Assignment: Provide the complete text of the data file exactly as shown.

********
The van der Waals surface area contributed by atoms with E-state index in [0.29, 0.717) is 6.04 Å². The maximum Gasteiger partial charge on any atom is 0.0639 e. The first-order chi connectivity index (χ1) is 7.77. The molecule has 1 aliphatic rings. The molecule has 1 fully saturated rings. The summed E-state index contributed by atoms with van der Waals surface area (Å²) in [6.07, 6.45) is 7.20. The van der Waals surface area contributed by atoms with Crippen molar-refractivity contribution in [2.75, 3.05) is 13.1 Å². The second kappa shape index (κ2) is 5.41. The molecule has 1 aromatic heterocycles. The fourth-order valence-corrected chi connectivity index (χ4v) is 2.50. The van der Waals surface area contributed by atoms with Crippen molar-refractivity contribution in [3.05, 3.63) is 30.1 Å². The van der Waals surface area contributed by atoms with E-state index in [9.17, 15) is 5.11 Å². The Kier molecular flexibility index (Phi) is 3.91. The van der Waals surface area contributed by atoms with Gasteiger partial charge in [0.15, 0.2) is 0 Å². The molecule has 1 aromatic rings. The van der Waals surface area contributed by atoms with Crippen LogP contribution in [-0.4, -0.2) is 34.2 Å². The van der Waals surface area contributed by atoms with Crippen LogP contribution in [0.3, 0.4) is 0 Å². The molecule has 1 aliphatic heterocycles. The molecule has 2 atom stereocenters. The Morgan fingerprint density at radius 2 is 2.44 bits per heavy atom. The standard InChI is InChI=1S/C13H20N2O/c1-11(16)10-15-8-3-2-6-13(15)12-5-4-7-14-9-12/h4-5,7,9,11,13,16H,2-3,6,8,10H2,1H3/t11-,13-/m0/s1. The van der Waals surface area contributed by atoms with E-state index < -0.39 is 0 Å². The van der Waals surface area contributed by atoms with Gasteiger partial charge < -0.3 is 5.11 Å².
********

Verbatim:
The van der Waals surface area contributed by atoms with E-state index in [0.29, 0.717) is 6.04 Å². The maximum Gasteiger partial charge on any atom is 0.0639 e. The first-order chi connectivity index (χ1) is 7.77. The molecule has 1 aliphatic rings. The molecule has 1 fully saturated rings. The summed E-state index contributed by atoms with van der Waals surface area (Å²) in [6.07, 6.45) is 7.20. The van der Waals surface area contributed by atoms with Crippen molar-refractivity contribution in [2.75, 3.05) is 13.1 Å². The second kappa shape index (κ2) is 5.41. The molecule has 1 aromatic heterocycles. The fourth-order valence-corrected chi connectivity index (χ4v) is 2.50. The van der Waals surface area contributed by atoms with Crippen molar-refractivity contribution in [3.05, 3.63) is 30.1 Å². The van der Waals surface area contributed by atoms with E-state index in [9.17, 15) is 5.11 Å². The Kier molecular flexibility index (Phi) is 3.91. The van der Waals surface area contributed by atoms with Gasteiger partial charge in [0.15, 0.2) is 0 Å². The molecule has 1 aromatic rings. The van der Waals surface area contributed by atoms with Crippen LogP contribution in [-0.4, -0.2) is 34.2 Å². The van der Waals surface area contributed by atoms with Crippen LogP contribution in [0.3, 0.4) is 0 Å². The molecule has 1 aliphatic heterocycles. The molecule has 2 atom stereocenters. The Morgan fingerprint density at radius 2 is 2.44 bits per heavy atom. The standard InChI is InChI=1S/C13H20N2O/c1-11(16)10-15-8-3-2-6-13(15)12-5-4-7-14-9-12/h4-5,7,9,11,13,16H,2-3,6,8,10H2,1H3/t11-,13-/m0/s1. The van der Waals surface area contributed by atoms with E-state index < -0.39 is 0 Å². The van der Waals surface area contributed by atoms with Gasteiger partial charge < -0.3 is 5.11 Å².